In Love in the Time of Cholera, sex often represents a way for characters to escape the socially oppressive routine of everyday life. Through his experiences with widows, separated wives, and adulterous women, Florentino Ariza realizes that women often find pleasure and self-affirmation through sex, beyond what a conservative society deems acceptable for them to express. However, some sexual behaviors can remain tainted by dangerous dynamics of power and control. Florentino believes that sex lies outside the moral sphere, and this leads him to take part in morally questionable deeds, including rape and sex with a minor. By depicting these episodes in a neutral tone, the narrator challenges readers to make up their own mind about what they see. Readers are encouraged to question the morality of sex in various contexts and develop their own moral perspective and to differentiate sexual interactions that are potentially liberating from those that can prove violent and harmful.
In a society marked by rigid social norms and class-based behavior, sex—especially sexual relations outside of marriage—can provide a freedom lacking in ordinary society. In Love in the Time of Cholera, first-time sexual experiences constitute joyful acts of discovery. Florentino loses his virginity to a woman who introduces him to a new sensual world whose existence he had never imagined, and which might be potentially capable of making him forget his obsessive love for Fermina Daza. Similarly, for Fermina, sex is a form of discovery: of her own body and of male anatomy. First, she experiences masturbation as a secretive, pleasurable activity in harmony with her natural instinct. Then, during her first sexual relation with her husband Dr. Juvenal Urbino, she examines his penis with curiosity while Urbino explains how it functions, thus providing her with important information. These episodes suggest that sex can be tied to curiosity and personal knowledge, providing an opportunity for everyone involved to learn more about each other’s bodies.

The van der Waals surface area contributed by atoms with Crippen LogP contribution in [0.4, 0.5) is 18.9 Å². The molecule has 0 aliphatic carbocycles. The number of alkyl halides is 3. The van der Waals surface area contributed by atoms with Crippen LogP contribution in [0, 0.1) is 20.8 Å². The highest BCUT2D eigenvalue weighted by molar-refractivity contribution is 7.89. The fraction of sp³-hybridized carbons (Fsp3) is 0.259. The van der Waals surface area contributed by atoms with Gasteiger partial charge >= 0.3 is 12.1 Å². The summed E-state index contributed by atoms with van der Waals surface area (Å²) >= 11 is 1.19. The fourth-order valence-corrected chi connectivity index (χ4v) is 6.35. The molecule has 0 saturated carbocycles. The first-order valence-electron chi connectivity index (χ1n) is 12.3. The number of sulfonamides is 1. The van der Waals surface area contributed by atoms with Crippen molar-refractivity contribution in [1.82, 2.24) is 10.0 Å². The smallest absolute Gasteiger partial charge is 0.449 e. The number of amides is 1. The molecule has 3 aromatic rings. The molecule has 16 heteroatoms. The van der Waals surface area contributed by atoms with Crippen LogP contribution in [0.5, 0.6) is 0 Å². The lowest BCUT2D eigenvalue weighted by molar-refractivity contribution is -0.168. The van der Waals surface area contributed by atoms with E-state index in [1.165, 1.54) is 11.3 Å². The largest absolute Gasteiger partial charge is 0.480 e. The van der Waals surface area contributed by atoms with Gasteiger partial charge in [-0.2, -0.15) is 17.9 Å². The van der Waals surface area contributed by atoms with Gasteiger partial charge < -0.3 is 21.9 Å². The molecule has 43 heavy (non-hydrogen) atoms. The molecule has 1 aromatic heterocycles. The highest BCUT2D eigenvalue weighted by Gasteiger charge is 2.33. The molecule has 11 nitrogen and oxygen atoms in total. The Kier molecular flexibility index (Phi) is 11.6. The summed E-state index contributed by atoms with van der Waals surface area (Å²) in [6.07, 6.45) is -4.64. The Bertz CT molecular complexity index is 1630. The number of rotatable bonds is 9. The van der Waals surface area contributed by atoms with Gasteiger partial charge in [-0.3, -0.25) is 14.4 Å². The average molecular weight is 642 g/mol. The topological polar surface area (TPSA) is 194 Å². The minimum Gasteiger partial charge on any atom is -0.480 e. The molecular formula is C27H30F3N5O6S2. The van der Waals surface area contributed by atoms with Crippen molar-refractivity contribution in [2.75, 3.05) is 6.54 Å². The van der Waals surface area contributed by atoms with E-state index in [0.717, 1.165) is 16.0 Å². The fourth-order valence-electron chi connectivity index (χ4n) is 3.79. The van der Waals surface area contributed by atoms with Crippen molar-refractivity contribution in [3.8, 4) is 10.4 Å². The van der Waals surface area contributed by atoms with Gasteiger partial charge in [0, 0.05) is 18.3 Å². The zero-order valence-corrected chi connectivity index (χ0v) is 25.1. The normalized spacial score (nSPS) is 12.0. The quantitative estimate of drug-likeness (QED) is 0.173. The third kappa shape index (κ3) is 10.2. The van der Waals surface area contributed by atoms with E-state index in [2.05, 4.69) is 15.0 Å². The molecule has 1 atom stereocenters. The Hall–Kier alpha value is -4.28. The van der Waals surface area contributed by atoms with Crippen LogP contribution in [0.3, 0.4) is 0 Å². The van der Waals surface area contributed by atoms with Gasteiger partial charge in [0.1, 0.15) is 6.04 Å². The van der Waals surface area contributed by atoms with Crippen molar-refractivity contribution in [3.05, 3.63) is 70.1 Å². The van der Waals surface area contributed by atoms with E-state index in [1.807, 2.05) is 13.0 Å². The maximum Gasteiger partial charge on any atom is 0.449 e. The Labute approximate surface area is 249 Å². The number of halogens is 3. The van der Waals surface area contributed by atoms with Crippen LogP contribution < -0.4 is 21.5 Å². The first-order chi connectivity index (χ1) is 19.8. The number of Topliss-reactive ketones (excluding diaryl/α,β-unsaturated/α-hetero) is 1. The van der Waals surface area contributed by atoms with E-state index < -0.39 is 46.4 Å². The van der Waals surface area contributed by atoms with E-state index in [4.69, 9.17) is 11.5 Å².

In addition, illicit or non-traditional sex allows people—in particular, women—to escape the constraints of marriage. Widow Nazaret’s intense sexual life with multiple partners, leads her to consider herself “the only free woman in the province.” As Florentino gets to know multiple widows, he concludes that widowhood indeed allows women to be in control of their own lives, without having to obey orders or to focus on anything but the satisfaction of their own pleasure. In the novel, non-widowed women find a similar freedom after separating from their husband or through adultery. However, sexual relations do not always provide a perfect escape from society and can actually heighten the dangers and inequality that exist in society. Although Florentino claims that “nothing one does in bed is immoral if it helps to perpetuate love,” he is naïve (or hypocritical) in believing that sexual relations exist in a moral vacuum. Indeed, on various occasions, Florentino’s sexual decisions make him directly or indirectly responsible for other people’s deaths.
After Florentino writes with paint on the body of one of his lovers, Olimpia Zuleta, she is later killed by her furious husband. Florentino puts flowers on Zuleta’s grave but does not seem plagued in any way by guilt or grief. His nonchalant attitude in response to his own actions demonstrates the potential immorality that irresponsible sex can encourage. Even more disturbing is Florentino’s relationship with a 14-year-old girl, América Vicuña, of whom he is the legal guardian. Although he knows she is still a child, he does not hesitate to have sex with her. This story, too, has a tragic ending. After Florentino abandons her to focus exclusively on Fermina Daza, she kills herself out of jealousy and pain. Florentino later experiences grief but never questions the morality of his deeds. In both cases, Florentino fails to examine his own responsibility in these deaths. Instead, his immediate reaction is selfish: he fears for his own reputation, fearful that people might discover his secret relationships with these women—again, sex proves to be as much a vehicle for pain and violence as a lighthearted escape.